After only three short hours, the budget was unanimously passed, with daylight still shining down on the State House.
“The House of Representatives is very committed to working together on behalf of the citizens of the state of Rhode Island,” Speaker Mattiello said of the speedy voting process. “That the House has worked very collaboratively with the Governor and the Senate President, and that there’s a focus on jobs and the economy. When we put out a pro-jobs budget, pro-economy budget, the members rallied around it and responded appropriately.”
Mattiello also did not rule out the option of a special fall session to handle Governor Raimondo’s proposed toll tax. It is actually very likely, he said.
As for Rep. Morgan, she believes that she was one of the only members of the House who actively stood up for what they believe in on the floor tonight.
“I’ll fight for the people of Rhode Island all day long. I’ll fight for better government in our state,” she said after the meeting. “But, I can’t do it alone. The people need to send me more support.”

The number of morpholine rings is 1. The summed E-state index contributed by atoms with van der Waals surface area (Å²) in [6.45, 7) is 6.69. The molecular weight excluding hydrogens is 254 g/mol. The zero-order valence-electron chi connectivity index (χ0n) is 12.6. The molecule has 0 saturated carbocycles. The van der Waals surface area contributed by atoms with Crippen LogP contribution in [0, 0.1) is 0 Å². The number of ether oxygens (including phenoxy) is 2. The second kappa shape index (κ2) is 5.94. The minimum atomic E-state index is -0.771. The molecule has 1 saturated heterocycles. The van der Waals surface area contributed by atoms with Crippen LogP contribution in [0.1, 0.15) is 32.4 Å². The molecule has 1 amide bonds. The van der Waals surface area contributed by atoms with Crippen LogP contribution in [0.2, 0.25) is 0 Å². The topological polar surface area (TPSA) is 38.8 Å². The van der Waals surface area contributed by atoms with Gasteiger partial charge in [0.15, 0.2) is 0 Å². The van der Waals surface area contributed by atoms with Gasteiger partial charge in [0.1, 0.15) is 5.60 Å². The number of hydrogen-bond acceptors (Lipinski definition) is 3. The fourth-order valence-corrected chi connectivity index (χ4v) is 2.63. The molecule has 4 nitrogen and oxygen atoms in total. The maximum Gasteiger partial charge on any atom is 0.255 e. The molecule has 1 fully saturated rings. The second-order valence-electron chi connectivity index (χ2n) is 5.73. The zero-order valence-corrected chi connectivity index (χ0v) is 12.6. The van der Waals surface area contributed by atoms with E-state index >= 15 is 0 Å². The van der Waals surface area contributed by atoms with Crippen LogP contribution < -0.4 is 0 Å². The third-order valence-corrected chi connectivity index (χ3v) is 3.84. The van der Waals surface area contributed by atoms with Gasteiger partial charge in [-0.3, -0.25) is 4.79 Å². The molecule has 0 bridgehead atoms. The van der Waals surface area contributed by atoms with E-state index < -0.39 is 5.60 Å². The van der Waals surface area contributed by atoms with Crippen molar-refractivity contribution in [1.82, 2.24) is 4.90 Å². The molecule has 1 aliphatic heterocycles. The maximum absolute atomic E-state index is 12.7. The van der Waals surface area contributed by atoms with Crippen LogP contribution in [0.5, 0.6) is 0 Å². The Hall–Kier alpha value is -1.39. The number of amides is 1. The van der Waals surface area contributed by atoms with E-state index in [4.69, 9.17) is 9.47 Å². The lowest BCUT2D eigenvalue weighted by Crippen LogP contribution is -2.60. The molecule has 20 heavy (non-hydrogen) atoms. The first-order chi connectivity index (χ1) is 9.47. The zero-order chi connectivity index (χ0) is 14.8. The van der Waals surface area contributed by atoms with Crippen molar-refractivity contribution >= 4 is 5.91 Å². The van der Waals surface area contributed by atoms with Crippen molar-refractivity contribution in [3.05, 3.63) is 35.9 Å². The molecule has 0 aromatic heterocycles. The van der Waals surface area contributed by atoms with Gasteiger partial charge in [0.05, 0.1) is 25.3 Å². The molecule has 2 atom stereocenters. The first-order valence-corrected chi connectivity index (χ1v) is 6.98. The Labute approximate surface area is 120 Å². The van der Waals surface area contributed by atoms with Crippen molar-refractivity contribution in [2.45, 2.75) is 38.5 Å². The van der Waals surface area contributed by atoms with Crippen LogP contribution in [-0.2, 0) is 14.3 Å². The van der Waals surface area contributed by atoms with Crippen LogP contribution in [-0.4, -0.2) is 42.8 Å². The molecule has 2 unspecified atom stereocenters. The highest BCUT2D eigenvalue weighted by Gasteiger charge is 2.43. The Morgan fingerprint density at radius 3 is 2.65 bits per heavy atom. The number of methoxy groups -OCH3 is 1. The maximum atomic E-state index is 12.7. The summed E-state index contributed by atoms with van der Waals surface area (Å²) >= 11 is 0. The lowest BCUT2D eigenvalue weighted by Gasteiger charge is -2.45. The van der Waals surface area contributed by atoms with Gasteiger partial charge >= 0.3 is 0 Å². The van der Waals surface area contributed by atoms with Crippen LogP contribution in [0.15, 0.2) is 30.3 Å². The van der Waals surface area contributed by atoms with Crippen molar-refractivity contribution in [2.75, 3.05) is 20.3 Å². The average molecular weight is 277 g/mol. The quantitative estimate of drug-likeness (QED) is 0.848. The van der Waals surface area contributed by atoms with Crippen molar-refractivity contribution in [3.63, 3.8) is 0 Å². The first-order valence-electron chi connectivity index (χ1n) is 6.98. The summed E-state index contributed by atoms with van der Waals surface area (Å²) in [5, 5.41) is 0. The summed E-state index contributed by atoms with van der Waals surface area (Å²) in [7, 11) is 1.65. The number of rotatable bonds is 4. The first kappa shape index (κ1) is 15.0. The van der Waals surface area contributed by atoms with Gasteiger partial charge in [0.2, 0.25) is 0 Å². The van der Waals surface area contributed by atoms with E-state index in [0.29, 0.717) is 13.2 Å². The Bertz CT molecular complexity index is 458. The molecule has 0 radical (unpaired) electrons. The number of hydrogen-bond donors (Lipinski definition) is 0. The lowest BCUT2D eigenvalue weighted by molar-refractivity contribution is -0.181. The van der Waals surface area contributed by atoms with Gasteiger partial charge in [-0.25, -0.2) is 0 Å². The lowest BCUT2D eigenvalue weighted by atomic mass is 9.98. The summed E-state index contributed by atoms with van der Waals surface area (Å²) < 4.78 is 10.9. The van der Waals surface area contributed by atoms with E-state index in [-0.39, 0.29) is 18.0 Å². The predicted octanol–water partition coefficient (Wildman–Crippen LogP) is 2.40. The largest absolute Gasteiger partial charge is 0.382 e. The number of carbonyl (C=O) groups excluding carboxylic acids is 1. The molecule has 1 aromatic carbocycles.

“I don’t know why they didn’t speak up,” Morgan added. “There were things that should have been said. There was debate that should have gone on. There are things that are objectionable. I have no idea why people didn’t stand up and fight for the things that they believe in.”
But, even without the support for her amendments, Morgan still voted in favor of the budget because it was, for the most part, in line with her beliefs.
“I voted for the budget because there were a lot of really good Republican proposals in it, that I think will help Rhode Island, and I didn’t want to see them not get support.”
The bill will go to the Senate floor for hearing on Wednesday, where if approved, will become the official FY 16 budget for Rhode Island.